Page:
Remakes of classic world-ending movies made their way into theaters during the 2000s. They aren’t awful but none of them came close to topping the original films. Steven Spielberg and Tom Cruise tried to make their War of the Worlds redo relevant. Spielberg’s specialty is sci-fi flicks and using effects that make what’s happening on the screen seem real. Cruise provides star power.
Neither helped. The film isn’t close to as good as the 1953 original. It will — however — be easier to find in your TV streaming service search.
The same criticism can be made for Will Smith and I Am Legend in 2007 and the remake of The Day the Earth Stood Still in 2008. The former is an awful remake of The Omega Man and isn’t worth watching. When it comes to acting energy, Reeves generally doesn’t have much and wasn’t able to provide all that much energy in the redo of the latter.
But it is — at least — worth a whirl.
Onto a movie I can recommend, Clive Owen starred in Children of Men in 2006. Women can’t get pregnant. Owen is charged with getting one who happens to be pregnant to safety. It’s a dark and very well-done piece of science fiction.
The year 2008 did manage to have one cheerful end of the world flick. Humans left the planet because of a trashed environment and the Earth had become a trash heap. They are now obese and living in space. They left a poor little robot WALL-E to continue to clean things up. This Pixar/Disney feature is one of my all-time favorite animated movies and the wonder of WALL-E comes from the beauty of two robots falling in love.
This is proof that humans don’t have the corner on love stories.
Ending the decade are two pretty good flicks. Daybreakers is a vampire corporation involved in farming humans for food and the other is The Road. It’s a film based on Cormac McCarthy’s popular dystopian book.
Both are depressing but not bad and a movie road well taken should you choose to go there.
Dystopian dominated the next decade with four very popular series. Three are based on books aimed at teens and young adults and the fourth on The Planet of the Apes. All can easily be found in streaming services.
Most popular of all is The Hunger Games group of movies. Jennifer Lawrence cemented her trip to superstardom in the lead role. Not close to as good and coming in a distant second and third are The Maze Runner films and the Divergent series that included Divergent, Allegiant and Resurgent, and they all regurgitated themes from the other — better — films.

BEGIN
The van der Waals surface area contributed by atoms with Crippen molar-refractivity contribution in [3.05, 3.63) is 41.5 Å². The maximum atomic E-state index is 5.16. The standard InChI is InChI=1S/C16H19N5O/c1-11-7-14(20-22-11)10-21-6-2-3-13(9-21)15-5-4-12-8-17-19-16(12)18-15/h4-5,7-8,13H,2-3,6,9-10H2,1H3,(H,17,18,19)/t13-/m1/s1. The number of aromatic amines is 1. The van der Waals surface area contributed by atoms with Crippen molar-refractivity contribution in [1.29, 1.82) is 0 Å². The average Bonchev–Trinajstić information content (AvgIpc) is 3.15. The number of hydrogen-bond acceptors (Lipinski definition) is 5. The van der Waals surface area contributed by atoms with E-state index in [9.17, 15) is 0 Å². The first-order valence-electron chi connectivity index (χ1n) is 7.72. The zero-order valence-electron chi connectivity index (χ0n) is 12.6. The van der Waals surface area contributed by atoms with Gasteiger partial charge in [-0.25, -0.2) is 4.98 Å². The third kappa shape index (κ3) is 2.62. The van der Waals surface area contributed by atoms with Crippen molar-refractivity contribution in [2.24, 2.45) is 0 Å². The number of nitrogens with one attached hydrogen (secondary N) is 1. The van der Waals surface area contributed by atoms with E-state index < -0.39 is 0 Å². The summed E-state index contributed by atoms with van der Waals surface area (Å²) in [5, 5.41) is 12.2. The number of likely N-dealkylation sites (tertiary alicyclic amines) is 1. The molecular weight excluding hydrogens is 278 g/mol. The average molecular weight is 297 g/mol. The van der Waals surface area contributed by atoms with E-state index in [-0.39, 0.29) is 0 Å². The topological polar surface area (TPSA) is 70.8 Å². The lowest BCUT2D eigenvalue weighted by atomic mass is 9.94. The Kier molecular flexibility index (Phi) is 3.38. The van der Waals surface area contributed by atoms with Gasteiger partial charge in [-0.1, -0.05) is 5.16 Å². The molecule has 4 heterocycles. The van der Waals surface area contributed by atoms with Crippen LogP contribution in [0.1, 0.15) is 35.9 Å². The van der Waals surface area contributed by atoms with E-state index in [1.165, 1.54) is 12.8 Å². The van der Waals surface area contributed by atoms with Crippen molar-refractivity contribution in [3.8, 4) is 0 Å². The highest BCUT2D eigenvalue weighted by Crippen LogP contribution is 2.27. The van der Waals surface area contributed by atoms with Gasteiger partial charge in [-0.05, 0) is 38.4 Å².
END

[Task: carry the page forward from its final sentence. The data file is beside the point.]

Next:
I’m probably alone in my view of Hunger Games. It’s awful. We may not agree on that but we probably do on the other two.
The second Planet of the Apes series started in 2011. It is very, very good. So were the two world-ending Marvel movies Avengers: Infinity War and Endgame. And if you’re looking for humor help for an end of the world flick, Thor: Ragnarok is a good pick. It cracked me up.
Another pretty good Mad-maxy kind of movie is The Book of Eli. It didn’t hurt that it starred Denzel Washington.
A more real-life kind of movie is Steven Soderbergh’s Contagion. It is an intense thriller that deals with real life scientists desperately trying to find the cause of, and a cure for, a pandemic that’s killing millions of people.
It hits pretty close to home for most of us today, and if you’re really freaked out by what’s happening now, then this might not be the best possible stuck-at-home movie. For the rest of us, if you can find it, Contagion is a terrific thriller.
Moving to the end of the world. Melancholia is a long, drawn-out, but very well done end of the world film that got limited release at the end of 2011. A rogue planet is going to kill everyone on this one. Depressing but good.
But if you want end of the world done creatively, and intelligently, try to find Seeking a Friend for the End of the World. Steve Carell and Keira Knightley star. An asteroid is going to wipe out all life on Earth and it sets up a really beautiful and intelligent romantic comedy.
The movie was released in 2012 and didn’t get a lot of play. Too bad. Seeking a Friend for the End of the World is a great movie done with wit, charm and intelligence.
Just the opposite of that intelligence is This is the End. It’s a Seth Rogen directed and co-written flick about the apocalypse and how it affects the movie star friends Rogen, James Franco, Jonah Hill, Jay Baruchel, Danny McBride and a few others.